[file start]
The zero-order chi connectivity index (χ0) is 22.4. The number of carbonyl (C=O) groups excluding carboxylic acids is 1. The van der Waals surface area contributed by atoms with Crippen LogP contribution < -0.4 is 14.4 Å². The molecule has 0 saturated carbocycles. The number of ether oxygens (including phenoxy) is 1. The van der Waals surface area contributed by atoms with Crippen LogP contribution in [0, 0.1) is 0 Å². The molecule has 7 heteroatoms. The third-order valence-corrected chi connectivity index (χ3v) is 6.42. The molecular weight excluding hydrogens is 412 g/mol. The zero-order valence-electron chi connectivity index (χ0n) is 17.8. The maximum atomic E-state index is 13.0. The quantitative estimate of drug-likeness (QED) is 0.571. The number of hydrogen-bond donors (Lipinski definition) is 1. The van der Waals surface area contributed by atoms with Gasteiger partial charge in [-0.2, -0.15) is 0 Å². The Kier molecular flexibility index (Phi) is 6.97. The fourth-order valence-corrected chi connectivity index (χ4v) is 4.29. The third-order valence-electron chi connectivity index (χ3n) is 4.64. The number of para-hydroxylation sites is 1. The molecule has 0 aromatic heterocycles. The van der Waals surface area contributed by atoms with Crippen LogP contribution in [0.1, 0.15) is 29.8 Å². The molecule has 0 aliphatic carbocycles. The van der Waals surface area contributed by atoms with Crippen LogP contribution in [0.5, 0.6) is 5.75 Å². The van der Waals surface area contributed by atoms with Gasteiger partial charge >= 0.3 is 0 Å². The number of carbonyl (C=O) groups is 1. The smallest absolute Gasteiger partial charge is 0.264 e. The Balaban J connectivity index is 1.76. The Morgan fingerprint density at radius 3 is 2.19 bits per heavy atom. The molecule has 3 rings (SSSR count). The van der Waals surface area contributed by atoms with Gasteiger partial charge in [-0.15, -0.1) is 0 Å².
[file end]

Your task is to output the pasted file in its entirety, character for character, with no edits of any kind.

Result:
The zero-order chi connectivity index (χ0) is 22.4. The number of carbonyl (C=O) groups excluding carboxylic acids is 1. The van der Waals surface area contributed by atoms with Crippen LogP contribution < -0.4 is 14.4 Å². The molecule has 0 saturated carbocycles. The number of ether oxygens (including phenoxy) is 1. The van der Waals surface area contributed by atoms with Crippen LogP contribution in [0, 0.1) is 0 Å². The molecule has 7 heteroatoms. The third-order valence-corrected chi connectivity index (χ3v) is 6.42. The molecular weight excluding hydrogens is 412 g/mol. The zero-order valence-electron chi connectivity index (χ0n) is 17.8. The maximum atomic E-state index is 13.0. The quantitative estimate of drug-likeness (QED) is 0.571. The number of hydrogen-bond donors (Lipinski definition) is 1. The van der Waals surface area contributed by atoms with Gasteiger partial charge in [-0.2, -0.15) is 0 Å². The Kier molecular flexibility index (Phi) is 6.97. The fourth-order valence-corrected chi connectivity index (χ4v) is 4.29. The third-order valence-electron chi connectivity index (χ3n) is 4.64. The number of para-hydroxylation sites is 1. The molecule has 0 aromatic heterocycles. The van der Waals surface area contributed by atoms with Crippen LogP contribution in [0.1, 0.15) is 29.8 Å². The molecule has 0 aliphatic carbocycles. The van der Waals surface area contributed by atoms with Crippen LogP contribution in [0.5, 0.6) is 5.75 Å². The van der Waals surface area contributed by atoms with Gasteiger partial charge >= 0.3 is 0 Å². The number of carbonyl (C=O) groups is 1. The smallest absolute Gasteiger partial charge is 0.264 e. The Balaban J connectivity index is 1.76. The Morgan fingerprint density at radius 3 is 2.19 bits per heavy atom. The molecule has 3 rings (SSSR count). The van der Waals surface area contributed by atoms with Gasteiger partial charge in [-0.15, -0.1) is 0 Å².